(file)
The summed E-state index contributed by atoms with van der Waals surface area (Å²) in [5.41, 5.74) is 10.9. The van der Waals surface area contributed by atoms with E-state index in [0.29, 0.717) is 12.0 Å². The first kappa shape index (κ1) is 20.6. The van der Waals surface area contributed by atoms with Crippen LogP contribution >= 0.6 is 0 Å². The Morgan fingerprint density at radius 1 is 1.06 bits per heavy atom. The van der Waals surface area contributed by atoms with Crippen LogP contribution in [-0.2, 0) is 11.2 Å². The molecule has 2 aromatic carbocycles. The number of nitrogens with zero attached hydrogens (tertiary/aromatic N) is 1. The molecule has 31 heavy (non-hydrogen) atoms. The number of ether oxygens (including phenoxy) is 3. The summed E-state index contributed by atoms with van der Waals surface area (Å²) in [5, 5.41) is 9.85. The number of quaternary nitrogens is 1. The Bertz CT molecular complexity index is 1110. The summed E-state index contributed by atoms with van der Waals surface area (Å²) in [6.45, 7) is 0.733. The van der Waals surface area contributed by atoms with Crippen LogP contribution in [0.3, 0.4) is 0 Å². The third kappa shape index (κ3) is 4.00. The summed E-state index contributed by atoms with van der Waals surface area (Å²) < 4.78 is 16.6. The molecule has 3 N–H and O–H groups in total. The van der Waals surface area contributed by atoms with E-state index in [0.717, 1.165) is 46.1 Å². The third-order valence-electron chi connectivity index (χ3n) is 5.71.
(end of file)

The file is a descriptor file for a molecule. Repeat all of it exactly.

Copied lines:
The summed E-state index contributed by atoms with van der Waals surface area (Å²) in [5.41, 5.74) is 10.9. The van der Waals surface area contributed by atoms with E-state index in [0.29, 0.717) is 12.0 Å². The first kappa shape index (κ1) is 20.6. The van der Waals surface area contributed by atoms with Crippen LogP contribution >= 0.6 is 0 Å². The Morgan fingerprint density at radius 1 is 1.06 bits per heavy atom. The van der Waals surface area contributed by atoms with Crippen LogP contribution in [-0.2, 0) is 11.2 Å². The molecule has 2 aromatic carbocycles. The number of nitrogens with zero attached hydrogens (tertiary/aromatic N) is 1. The molecule has 31 heavy (non-hydrogen) atoms. The number of ether oxygens (including phenoxy) is 3. The summed E-state index contributed by atoms with van der Waals surface area (Å²) in [5, 5.41) is 9.85. The number of quaternary nitrogens is 1. The Bertz CT molecular complexity index is 1110. The summed E-state index contributed by atoms with van der Waals surface area (Å²) in [6.45, 7) is 0.733. The van der Waals surface area contributed by atoms with Crippen LogP contribution in [0.3, 0.4) is 0 Å². The third kappa shape index (κ3) is 4.00. The summed E-state index contributed by atoms with van der Waals surface area (Å²) < 4.78 is 16.6. The molecule has 3 N–H and O–H groups in total. The van der Waals surface area contributed by atoms with E-state index in [0.717, 1.165) is 46.1 Å². The third-order valence-electron chi connectivity index (χ3n) is 5.71.